Designing cards that commemorate an occasion—from the typical calendar holiday to obscure life events, appealed to me because I've also been thinking a lot about connection, how we benefit from it, and how I can help increase it. I only have a couple ideas so far on what those 100 cards' contents will be, plus I have to consider exploring possible styles, so I'm definitely open to (read: please feel free to suggest) ideas!

You can follow my daily progress on my art & design instagram @farthermore, #100okasions, and see other people who are participating at #the100DayProject. I promise you it will not all be pretty (at least mine certainly will include a couple fails—I'm only human!), and while it's scary even for me, I love the idea of a judgment-free zone to experiment and try it in community. Please consider joining—it starts exactly one week from today. I'd love to see what you've chosen for yourself and what you're up to, so if you do decide to participate, let me know your IG handle and 100 Days hashtag below or on my facebook page!

experiments, sketchbook

Playing By The Book

Among the possible hobbies one can think of, making books is probably not one of the more common ones. Personally, the idea of a book as a hand-made object was long forgotten until I took a bookmaking class in college. Since then, I've just never been the same.

Bookmaking perfectly combines my love of paper goods, storytelling, working with my hands, and the challenge of thinking dimensionally. Even when I strip it down to the simplest forms, such as with my sketchbooks, I still like to play around with the binding, materials, or content. I also find it especially satisfying when I can be a little greener by repurposing random materials into pairings that work or add interest.

Here are a few that do just that:

Covers: vintage wrapping paper front, leftover gold paper back. Endsheets: random blue papers I found tossed out in art school (yes, dumpster diving is a legit skill you learned to do in my college). Instead of evenly spaced stitching I extended the horizontal lines from the front.

From "Eden" in W Magazine's Nov '06 Art Issue, a collaboration by Richard Tuttle and Mario Sorrenti. I cropped and scattered the images throughout for bursts of color and composition inspiration.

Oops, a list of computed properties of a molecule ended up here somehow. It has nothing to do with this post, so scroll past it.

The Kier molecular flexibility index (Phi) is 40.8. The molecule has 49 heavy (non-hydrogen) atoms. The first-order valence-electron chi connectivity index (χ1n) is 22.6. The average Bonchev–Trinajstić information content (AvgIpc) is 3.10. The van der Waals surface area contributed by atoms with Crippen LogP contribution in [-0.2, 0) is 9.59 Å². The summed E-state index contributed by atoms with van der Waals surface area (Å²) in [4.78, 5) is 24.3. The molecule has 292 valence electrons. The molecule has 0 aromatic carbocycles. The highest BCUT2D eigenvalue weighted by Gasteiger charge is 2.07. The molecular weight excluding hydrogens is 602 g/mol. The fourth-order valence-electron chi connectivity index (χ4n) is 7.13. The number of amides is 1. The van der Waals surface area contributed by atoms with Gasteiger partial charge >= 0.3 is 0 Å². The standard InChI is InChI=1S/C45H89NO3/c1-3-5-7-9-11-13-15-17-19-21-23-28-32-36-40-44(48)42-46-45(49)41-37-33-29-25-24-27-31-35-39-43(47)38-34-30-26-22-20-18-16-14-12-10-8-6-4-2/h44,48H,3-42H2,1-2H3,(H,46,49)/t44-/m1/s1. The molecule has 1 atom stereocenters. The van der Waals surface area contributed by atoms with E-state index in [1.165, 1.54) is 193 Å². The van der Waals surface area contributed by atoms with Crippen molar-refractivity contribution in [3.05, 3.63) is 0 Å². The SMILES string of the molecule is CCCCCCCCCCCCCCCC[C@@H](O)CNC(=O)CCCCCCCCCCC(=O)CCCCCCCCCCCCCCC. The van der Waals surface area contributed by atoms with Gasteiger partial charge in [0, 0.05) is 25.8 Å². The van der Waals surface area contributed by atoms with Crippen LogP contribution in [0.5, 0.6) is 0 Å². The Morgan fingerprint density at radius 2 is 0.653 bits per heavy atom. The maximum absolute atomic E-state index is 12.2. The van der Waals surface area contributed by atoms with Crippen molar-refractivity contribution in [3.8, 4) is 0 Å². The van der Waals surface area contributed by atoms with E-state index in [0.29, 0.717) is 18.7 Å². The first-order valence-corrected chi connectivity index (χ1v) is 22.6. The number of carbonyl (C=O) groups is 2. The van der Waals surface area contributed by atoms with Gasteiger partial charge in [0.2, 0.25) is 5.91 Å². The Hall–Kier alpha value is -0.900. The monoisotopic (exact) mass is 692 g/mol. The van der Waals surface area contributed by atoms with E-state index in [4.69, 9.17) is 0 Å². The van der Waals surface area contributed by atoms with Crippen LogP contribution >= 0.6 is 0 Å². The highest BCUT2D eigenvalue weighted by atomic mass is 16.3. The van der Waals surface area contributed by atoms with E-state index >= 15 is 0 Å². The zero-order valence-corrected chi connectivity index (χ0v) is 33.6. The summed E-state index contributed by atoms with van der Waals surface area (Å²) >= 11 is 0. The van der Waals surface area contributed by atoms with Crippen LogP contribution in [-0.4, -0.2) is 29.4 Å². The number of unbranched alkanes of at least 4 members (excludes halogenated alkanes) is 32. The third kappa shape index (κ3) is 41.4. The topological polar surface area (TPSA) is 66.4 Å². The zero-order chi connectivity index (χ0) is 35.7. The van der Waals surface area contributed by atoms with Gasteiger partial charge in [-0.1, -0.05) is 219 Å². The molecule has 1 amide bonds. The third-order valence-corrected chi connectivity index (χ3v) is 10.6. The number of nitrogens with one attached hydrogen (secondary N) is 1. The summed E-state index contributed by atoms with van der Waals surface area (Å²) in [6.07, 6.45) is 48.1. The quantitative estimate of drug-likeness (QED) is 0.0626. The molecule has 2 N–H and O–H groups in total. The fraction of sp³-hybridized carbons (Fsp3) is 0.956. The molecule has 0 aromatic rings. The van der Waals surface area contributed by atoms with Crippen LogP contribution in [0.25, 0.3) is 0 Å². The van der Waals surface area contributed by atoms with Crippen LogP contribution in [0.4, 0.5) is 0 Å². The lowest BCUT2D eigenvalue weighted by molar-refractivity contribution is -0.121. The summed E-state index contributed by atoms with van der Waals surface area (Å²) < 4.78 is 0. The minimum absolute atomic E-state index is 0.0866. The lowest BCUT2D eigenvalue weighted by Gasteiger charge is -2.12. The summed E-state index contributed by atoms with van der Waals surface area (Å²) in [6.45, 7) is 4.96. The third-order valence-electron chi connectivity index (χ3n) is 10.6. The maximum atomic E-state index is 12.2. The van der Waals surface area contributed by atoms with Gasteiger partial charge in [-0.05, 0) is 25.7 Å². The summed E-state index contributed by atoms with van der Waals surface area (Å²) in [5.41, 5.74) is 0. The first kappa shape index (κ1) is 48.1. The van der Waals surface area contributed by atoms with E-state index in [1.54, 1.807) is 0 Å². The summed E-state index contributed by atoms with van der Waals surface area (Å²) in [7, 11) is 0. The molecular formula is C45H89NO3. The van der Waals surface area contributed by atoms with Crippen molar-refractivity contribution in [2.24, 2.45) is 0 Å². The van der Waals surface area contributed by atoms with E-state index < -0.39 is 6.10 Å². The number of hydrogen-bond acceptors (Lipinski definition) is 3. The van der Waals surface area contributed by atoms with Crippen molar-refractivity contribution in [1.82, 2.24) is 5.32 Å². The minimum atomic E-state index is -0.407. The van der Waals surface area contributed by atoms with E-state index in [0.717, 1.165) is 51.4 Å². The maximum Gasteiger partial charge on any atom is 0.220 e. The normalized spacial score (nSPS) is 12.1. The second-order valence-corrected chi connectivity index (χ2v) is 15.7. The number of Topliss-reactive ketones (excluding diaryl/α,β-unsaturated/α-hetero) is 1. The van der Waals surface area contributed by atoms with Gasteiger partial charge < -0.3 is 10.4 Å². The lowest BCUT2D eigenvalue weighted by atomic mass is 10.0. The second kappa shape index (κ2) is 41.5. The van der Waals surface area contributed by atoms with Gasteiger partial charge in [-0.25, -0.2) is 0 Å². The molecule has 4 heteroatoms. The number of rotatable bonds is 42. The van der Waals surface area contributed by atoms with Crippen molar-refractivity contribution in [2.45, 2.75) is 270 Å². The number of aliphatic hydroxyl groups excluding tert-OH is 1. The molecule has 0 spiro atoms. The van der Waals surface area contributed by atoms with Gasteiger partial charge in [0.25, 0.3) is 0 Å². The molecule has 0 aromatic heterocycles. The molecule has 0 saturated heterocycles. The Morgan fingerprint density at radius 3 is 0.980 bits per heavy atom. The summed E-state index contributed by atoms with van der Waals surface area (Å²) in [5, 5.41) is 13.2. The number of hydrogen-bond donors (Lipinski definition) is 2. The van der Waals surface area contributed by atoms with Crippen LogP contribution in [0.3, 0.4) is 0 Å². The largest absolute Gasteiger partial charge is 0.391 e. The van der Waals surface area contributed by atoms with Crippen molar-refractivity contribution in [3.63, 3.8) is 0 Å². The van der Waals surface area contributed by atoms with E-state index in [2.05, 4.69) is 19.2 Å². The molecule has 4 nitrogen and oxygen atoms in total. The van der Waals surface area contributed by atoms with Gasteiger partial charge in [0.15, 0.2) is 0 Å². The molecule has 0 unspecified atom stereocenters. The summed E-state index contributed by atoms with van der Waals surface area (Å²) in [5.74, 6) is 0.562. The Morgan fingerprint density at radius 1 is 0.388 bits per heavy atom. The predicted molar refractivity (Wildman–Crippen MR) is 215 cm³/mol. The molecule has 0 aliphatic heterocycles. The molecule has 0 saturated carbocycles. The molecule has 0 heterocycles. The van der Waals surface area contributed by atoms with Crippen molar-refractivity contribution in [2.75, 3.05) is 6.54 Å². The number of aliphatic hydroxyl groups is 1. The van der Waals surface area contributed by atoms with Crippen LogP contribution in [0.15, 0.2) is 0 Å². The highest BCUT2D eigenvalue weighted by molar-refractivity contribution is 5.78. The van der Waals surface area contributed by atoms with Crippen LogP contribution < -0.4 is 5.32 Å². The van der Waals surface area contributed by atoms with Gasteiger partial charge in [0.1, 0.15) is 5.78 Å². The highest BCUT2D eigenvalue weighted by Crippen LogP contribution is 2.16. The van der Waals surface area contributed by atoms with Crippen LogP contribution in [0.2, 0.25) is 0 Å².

Vintage marbled endsheets used as a cover, with a vote-elected spine color from aged construction paper. In keeping with the "old-as-new" theme, the interior endsheets are also vintage papers featuring a wedding party from the '47 Broadway show Brigadoon. I liked the color tones as a compliment to the spine, and who doesn't like a dance party? Filled with repurposed paper from a giant sketchbook and finished with a diagonally sewn spine.

Bonus round:

I hate waste so I took the remnants of my cut pages from the sketchbook above and made a smaller book out of them. Cover is with the same remnant gold paper as the first sketchbook posted, paired with more glossy magazine cuttings I have laying around. Endsheets are hand-marblized paper from my college years. If you're wondering how extensive my hoarded collection of materials are at this point, I'm working on it for the sake of my husband, that's all I'll say!

I feel like each of these have a completely different feel to them and can imagine each of them belonging to a different type of person. Do any of these appeal to you more than the others?

experiments, throwback, typography

Like PB+J

With Valentine's Day coming up, I'm going through my box of past projects and posting a love-related piece every day this week. This is Day 5 of 5.

It may sound a little strange at first, but I view my relationships with my clients a lot like dating relationships. If a one year mark rolls around, I like to celebrate our One Year "Anniversary" to commemorate a successful collaboration that I appreciate. This is the inside of a card I gave to a client a few years ago that I'm in the process of revisiting:

Left: "We work great together," Right: "like peanut-butter & jelly"

Left: "We work great together," Right: "like peanut-butter & jelly"

This one pushes the limits of legibility a bit, but I had fun experimenting with type. Lately I've also been finding making little cards very relaxing. Sometimes I consider opening up a small shop. We shall see!

Well, that wraps up the flurry of posts and love-related projects for now. I was surprised there were so many! Have any favorites of the five? I'd love to hear it! =)